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Columns with CSS3 and HTML


In this first part of a two-part tutorial, I develop a couple of examples that show how easy it is to work with the “column” CSS property. It allows you to create grid-based web page layouts like the ones you can find in any printed magazine.

Author Info:
By: Alejandro Gervasio
Rating: 5 stars5 stars5 stars5 stars5 stars / 3
November 02, 2011
TABLE OF CONTENTS:
  1. · Columns with CSS3 and HTML
  2. · Using the column CSS3 Property

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Columns with CSS3 and HTML
(Page 1 of 2 )

It isn't breaking news that CSS3 comes with properties that have generated a lot of hype in the last few months. Now it’s possible to add native shadows to text and boxes, and even decorate HTML elements with nifty rounded corners, all without creating a single background image or dealing with the burdens and complexities of JavaScript.

However, looking into the coffer of CSS3 is pretty much like diving into the deep waters of the ocean: you never know what new, unexpected treasure is about to come to the surface. The standard includes some additional, rather underrated properties, with some very interesting capabilities. Enter the “column” property, a handy feature that allows you to create web page columns in a jiffy -- without using CSS floats, which are always tricky and hard to tame. 

While "column" isn't as popular as “text-shadow,” “box-shadow” and “border-radius,” it is still a powerful property. As such, it deserves a close analysis from a practical standpoint.

With that said, in the next few lines I’ll be creating some comprehensive, fully-customizable examples, which should help you start using the “column” property in the construction of your own web page layouts.

Ready to learn how to add some magazine-like columns to your (X)HTML documents in some easy steps? Then begin reading!
        
Defining a Basic Web Page

Since my goal is to demonstrate the  functionality offered by the “column” property, the first step is to create a sample web page that allows us to put the property to work.

Below I defined a basic HTML5 document, whose structure looks like this:

<!doctype html>
<html>
<head>
<meta charset=utf-8>
<title>Using the 'column' CSS3 property (rendering 2 columns)</title></head>
<body>
    <div id="wrapper">
        <header>
            <h1>Using the 'column' CSS3 property (rendering 2 columns)</h1>
            <h2>Header section</h2>
            <p>Lorem ipsum dolor sit amet, consectetur adipiscing elit. Suspendisse auctor commodo risus, et ultrices sapien vestibulum non. Maecenas scelerisque quam a nulla mattis tincidunt. Etiam massa libero, pharetra vel laoreet et, ultrices non leo. Lorem ipsum dolor sit amet, consectetur adipiscing elit. Sed posuere ullamcorper lacus et sollicitudin. Morbi ultrices condimentum lacus, sit amet venenatis purus bibendum sit amet. Quisque rhoncus sodales sapien ac blandit. Nam lacus urna, commodo eget tincidunt vitae, ullamcorper at nulla. Vivamus ac iaculis justo.</p>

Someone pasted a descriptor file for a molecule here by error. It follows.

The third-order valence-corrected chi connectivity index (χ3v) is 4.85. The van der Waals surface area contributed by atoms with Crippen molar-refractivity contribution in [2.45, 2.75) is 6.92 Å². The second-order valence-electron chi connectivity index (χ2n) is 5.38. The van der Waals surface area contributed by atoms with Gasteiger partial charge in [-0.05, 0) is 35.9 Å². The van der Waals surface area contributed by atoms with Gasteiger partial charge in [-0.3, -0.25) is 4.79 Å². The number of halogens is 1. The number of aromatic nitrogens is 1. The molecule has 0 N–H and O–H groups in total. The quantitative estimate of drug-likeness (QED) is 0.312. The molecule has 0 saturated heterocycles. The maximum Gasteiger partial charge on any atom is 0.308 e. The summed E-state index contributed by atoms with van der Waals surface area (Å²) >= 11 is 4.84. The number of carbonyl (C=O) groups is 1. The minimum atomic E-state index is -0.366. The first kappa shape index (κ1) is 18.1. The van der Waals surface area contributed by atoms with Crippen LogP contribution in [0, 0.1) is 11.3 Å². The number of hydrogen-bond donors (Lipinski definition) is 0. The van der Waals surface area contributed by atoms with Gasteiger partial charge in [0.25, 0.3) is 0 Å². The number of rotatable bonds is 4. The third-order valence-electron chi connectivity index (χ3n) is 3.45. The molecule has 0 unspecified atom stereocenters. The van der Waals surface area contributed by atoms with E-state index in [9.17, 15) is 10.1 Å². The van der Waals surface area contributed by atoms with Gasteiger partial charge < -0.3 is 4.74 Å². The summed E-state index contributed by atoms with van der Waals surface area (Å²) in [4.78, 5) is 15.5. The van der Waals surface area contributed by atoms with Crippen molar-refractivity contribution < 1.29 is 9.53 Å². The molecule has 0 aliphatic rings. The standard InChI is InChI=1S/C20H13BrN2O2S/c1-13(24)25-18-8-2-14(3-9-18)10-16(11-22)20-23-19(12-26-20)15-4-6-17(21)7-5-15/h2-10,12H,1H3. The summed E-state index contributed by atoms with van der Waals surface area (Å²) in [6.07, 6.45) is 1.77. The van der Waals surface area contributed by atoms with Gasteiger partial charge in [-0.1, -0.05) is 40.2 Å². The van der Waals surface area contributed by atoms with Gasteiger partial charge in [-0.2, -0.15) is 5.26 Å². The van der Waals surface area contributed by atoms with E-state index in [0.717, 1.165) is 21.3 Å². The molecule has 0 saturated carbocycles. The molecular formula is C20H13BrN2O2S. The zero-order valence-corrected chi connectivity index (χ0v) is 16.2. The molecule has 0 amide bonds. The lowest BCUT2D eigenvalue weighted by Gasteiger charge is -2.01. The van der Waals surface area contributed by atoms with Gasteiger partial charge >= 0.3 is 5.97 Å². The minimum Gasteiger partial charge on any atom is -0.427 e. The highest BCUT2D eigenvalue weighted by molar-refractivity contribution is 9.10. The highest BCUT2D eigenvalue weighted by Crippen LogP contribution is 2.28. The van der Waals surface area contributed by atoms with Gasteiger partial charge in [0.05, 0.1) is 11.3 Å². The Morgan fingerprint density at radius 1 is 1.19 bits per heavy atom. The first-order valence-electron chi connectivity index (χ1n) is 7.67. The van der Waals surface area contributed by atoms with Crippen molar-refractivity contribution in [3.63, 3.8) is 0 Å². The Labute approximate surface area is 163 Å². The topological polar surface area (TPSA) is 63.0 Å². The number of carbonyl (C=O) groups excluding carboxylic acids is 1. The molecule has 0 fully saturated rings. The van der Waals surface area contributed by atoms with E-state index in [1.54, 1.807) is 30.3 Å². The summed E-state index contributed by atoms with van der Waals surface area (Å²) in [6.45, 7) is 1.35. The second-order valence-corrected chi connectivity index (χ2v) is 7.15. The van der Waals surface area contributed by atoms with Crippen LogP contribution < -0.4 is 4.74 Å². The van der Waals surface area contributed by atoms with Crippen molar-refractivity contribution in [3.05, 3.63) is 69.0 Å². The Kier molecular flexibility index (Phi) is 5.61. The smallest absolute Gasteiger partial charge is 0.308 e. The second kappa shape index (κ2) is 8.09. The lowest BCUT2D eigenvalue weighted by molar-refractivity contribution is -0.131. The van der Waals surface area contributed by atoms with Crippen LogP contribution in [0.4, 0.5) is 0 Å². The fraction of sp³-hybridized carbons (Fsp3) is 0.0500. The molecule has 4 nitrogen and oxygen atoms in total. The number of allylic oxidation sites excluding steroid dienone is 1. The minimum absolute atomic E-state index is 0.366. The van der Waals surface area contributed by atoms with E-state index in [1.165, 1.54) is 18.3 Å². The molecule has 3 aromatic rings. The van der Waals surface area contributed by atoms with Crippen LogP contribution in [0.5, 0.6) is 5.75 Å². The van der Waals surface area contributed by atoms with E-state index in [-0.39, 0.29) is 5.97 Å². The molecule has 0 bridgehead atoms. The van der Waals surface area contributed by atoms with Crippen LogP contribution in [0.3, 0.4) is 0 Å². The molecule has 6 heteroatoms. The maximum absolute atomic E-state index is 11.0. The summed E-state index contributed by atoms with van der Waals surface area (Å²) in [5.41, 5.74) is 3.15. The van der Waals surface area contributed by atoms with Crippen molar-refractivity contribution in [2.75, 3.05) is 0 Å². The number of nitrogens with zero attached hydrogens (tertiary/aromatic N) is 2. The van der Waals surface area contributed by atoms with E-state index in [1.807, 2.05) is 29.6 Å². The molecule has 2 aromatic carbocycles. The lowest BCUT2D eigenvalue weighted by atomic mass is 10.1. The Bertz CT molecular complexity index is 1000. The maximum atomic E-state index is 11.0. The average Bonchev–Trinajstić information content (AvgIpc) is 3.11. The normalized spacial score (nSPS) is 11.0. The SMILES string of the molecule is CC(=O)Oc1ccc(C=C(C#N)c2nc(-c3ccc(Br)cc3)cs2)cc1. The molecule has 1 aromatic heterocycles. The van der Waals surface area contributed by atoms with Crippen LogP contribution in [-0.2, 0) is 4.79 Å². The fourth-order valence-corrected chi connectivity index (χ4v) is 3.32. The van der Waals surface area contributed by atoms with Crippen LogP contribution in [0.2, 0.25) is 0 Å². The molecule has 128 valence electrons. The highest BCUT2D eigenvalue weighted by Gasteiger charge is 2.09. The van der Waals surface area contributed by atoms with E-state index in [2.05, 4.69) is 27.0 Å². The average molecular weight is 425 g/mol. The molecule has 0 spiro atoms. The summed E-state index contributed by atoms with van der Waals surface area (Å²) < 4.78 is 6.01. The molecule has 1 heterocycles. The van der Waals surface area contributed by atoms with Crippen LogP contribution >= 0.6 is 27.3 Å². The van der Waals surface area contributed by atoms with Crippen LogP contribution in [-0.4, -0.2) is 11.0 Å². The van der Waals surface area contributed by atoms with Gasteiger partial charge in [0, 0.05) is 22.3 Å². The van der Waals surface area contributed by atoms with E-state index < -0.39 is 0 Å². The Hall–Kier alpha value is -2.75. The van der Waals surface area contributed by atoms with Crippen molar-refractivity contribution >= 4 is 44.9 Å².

</header>
        <section id="main">
            <h2>Left column</h2>      
            <p>Lorem ipsum dolor sit amet, consectetur adipiscing elit. Suspendisse auctor commodo risus, et ultrices sapien vestibulum non. Maecenas scelerisque quam a nulla mattis tincidunt. Etiam massa libero, pharetra vel laoreet et, ultrices non leo. Lorem ipsum dolor sit amet, consectetur adipiscing elit. Sed posuere ullamcorper lacus et sollicitudin. Morbi ultrices condimentum lacus, sit amet venenatis purus bibendum sit amet. Quisque rhoncus sodales sapien ac blandit. Nam lacus urna, commodo eget tincidunt vitae, ullamcorper at nulla. Vivamus ac iaculis justo.</p>
            <h2>Right column</h2>
            <p>Lorem ipsum dolor sit amet, consectetur adipiscing elit. Suspendisse auctor commodo risus, et ultrices sapien vestibulum non. Maecenas scelerisque quam a nulla mattis tincidunt. Etiam massa libero, pharetra vel laoreet et, ultrices non leo. Lorem ipsum dolor sit amet, consectetur adipiscing elit. Sed posuere ullamcorper lacus et sollicitudin. Morbi ultrices condimentum lacus, sit amet venenatis purus bibendum sit amet. Quisque rhoncus sodales sapien ac blandit. Nam lacus urna, commodo eget tincidunt vitae, ullamcorper at nulla. Vivamus ac iaculis justo.</p>
        </section>
        <footer>
            <h2>Footer section</h2>
            <p>Lorem ipsum dolor sit amet, consectetur adipiscing elit. Suspendisse auctor commodo risus, et ultrices sapien vestibulum non. Maecenas scelerisque quam a nulla mattis tincidunt. Etiam massa libero, pharetra vel laoreet et, ultrices non leo. Lorem ipsum dolor sit amet, consectetur adipiscing elit. Sed posuere ullamcorper lacus et sollicitudin. Morbi ultrices condimentum lacus, sit amet venenatis purus bibendum sit amet. Quisque rhoncus sodales sapien ac blandit. Nam lacus urna, commodo eget tincidunt vitae, ullamcorper at nulla. Vivamus ac iaculis justo.</p>
        </footer>
    </div>
</body>
</html>

To be honest, there’s not much that can be said about the above HTML5 document. It defines three primary sections, including one identified as “main,” which acts like a wrapper for two subsections composed of a couple of H2 elements and some paragraphs.

In addition, you should notice that the subsections haven’t been wrapped inside of any generic container. This makes it quite difficult to split them up into different columns that must be rendered next to each other. So, how can this be done without using some extra markup or appealing to CSS floats?

This, of course, is exactly where the “column” property comes into play! As I said at the beginning, the property makes this a simple process. The best way to demonstrate this is by example, so in the coming section I’ll be showing how to use the property to convert the previous web page into a nice two-column layout.


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